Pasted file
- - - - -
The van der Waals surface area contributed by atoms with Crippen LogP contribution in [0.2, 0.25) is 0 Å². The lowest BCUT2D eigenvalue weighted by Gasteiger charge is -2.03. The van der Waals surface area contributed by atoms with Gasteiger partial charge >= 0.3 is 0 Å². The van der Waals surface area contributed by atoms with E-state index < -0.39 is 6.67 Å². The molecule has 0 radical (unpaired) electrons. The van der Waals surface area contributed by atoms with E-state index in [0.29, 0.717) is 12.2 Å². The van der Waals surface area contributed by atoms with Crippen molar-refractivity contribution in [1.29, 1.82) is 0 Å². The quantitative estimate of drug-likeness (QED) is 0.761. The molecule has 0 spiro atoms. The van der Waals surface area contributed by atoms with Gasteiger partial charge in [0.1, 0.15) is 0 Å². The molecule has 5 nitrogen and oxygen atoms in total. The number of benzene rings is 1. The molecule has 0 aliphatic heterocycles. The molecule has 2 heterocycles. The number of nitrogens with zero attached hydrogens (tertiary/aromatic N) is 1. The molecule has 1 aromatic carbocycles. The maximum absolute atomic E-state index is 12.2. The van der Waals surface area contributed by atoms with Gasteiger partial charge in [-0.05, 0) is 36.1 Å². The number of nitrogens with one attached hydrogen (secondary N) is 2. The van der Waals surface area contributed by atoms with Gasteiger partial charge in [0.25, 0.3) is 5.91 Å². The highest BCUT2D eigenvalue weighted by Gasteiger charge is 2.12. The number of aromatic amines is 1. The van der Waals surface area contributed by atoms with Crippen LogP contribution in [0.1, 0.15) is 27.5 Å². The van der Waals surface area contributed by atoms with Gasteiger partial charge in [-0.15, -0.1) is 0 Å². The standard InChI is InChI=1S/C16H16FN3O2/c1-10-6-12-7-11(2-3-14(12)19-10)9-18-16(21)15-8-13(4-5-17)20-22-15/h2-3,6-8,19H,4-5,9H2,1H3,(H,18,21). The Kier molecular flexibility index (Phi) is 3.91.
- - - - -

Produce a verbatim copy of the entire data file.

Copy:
The van der Waals surface area contributed by atoms with Crippen LogP contribution in [0.2, 0.25) is 0 Å². The lowest BCUT2D eigenvalue weighted by Gasteiger charge is -2.03. The van der Waals surface area contributed by atoms with Gasteiger partial charge >= 0.3 is 0 Å². The van der Waals surface area contributed by atoms with E-state index < -0.39 is 6.67 Å². The molecule has 0 radical (unpaired) electrons. The van der Waals surface area contributed by atoms with E-state index in [0.29, 0.717) is 12.2 Å². The van der Waals surface area contributed by atoms with Crippen molar-refractivity contribution in [1.29, 1.82) is 0 Å². The quantitative estimate of drug-likeness (QED) is 0.761. The molecule has 0 spiro atoms. The van der Waals surface area contributed by atoms with Gasteiger partial charge in [0.1, 0.15) is 0 Å². The molecule has 5 nitrogen and oxygen atoms in total. The number of benzene rings is 1. The molecule has 0 aliphatic heterocycles. The molecule has 2 heterocycles. The number of nitrogens with zero attached hydrogens (tertiary/aromatic N) is 1. The molecule has 1 aromatic carbocycles. The maximum absolute atomic E-state index is 12.2. The van der Waals surface area contributed by atoms with Gasteiger partial charge in [-0.05, 0) is 36.1 Å². The number of nitrogens with one attached hydrogen (secondary N) is 2. The van der Waals surface area contributed by atoms with Gasteiger partial charge in [0.25, 0.3) is 5.91 Å². The highest BCUT2D eigenvalue weighted by Gasteiger charge is 2.12. The number of aromatic amines is 1. The van der Waals surface area contributed by atoms with Crippen LogP contribution in [0.1, 0.15) is 27.5 Å². The van der Waals surface area contributed by atoms with Gasteiger partial charge in [-0.15, -0.1) is 0 Å². The standard InChI is InChI=1S/C16H16FN3O2/c1-10-6-12-7-11(2-3-14(12)19-10)9-18-16(21)15-8-13(4-5-17)20-22-15/h2-3,6-8,19H,4-5,9H2,1H3,(H,18,21). The Kier molecular flexibility index (Phi) is 3.91.